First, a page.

Of the many web based support packages available on the internet, only two have been evaluated in randomised controlled trials.38 39 These trials of tailored programmes enrolled smokers who were using nicotine replacement. Both trials showed significant benefits 10-12 weeks after the quit date.
There are few adequate studies examining complementary therapies in smoking cessation. Meta-analysis of trials of acupuncture and hypnotherapy showed no benefit but could not exclude small effects.40 41
A systematic review found no randomised controlled trials of the Allen Carr Easyway method.42 Two cohort studies with rigorous outcome assessments showed abstinence rates similar to those expected from behavioural support alone.42 The method discourages use of medications such as nicotine replacement therapy and thus runs counter to NICE guidance about treatment for nicotine dependence.
A systematic review of randomised controlled trials concluded that there are currently no effective psychological interventions to prevent relapse after the initial few weeks of abstinence. Extending use of bupropion for a year delays but does not prevent relapse, but for some smokers, extended use of nicotine replacement might be effective.43 One randomised trial showed that giving an additional 12 week course of varenicline to people who were abstinent at the end of the first 12 week course reduced relapse to smoking by 30% up to six months after the end of all treatment, compared with placebo.19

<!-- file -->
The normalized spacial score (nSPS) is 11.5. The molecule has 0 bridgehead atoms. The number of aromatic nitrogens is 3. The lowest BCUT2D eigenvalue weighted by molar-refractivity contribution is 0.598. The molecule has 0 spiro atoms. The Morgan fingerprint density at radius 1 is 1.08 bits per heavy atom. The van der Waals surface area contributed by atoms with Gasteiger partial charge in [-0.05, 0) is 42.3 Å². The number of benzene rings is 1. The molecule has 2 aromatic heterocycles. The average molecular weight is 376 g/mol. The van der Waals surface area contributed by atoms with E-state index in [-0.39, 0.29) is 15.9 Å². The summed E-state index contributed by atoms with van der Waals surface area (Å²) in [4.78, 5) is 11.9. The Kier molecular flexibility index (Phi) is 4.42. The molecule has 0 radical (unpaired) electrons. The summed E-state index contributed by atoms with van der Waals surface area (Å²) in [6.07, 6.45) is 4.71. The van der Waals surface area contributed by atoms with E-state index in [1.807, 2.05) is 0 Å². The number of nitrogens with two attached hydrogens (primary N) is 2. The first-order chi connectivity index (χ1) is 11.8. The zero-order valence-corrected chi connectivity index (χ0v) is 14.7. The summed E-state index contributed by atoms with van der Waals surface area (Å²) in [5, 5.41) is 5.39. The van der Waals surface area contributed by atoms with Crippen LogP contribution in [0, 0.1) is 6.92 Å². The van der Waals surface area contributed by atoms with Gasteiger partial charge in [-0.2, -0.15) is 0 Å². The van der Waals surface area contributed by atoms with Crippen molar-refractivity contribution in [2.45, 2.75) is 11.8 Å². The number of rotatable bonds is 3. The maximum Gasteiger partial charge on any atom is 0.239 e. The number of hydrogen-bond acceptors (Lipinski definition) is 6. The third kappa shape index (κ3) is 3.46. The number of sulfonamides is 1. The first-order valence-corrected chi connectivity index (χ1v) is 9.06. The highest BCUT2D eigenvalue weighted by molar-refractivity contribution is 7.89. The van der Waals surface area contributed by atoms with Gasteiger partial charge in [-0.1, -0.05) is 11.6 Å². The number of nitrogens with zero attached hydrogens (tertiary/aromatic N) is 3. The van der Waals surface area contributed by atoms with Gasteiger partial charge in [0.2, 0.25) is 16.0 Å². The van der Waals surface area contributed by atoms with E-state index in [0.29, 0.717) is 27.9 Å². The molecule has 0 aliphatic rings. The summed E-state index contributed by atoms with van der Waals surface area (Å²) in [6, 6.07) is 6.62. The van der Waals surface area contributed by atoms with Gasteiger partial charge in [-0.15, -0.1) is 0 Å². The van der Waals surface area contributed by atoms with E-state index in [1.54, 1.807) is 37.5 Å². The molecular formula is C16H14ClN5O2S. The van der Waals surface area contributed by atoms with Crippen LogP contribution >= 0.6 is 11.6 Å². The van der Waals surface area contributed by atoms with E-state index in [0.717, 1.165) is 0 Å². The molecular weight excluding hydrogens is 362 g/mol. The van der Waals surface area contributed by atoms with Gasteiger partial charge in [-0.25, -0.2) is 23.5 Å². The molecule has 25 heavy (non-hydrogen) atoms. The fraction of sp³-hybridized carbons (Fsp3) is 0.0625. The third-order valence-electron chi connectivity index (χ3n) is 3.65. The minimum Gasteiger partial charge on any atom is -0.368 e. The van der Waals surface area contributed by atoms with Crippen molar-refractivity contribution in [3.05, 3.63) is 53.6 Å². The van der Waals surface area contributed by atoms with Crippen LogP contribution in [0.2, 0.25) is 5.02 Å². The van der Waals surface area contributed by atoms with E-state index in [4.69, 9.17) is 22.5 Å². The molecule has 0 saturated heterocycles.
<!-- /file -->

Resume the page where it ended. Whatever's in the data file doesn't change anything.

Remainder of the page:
Nicotine dependence is a life threatening disorder, most of the complications of which can be avoided if it is overcome before the age of 40. Now that there is strong evidence for the efficacy of several medications and specialist behavioural support, all doctors should ensure that they know about these treatment options and regularly offer these to their patients, as this can make a real difference (fig 2)2).. At least half of all cessation attempts in the UK are made without any treatment, and only one in 20 are made with optimum treatment. Clinicians have a key role in improving on this.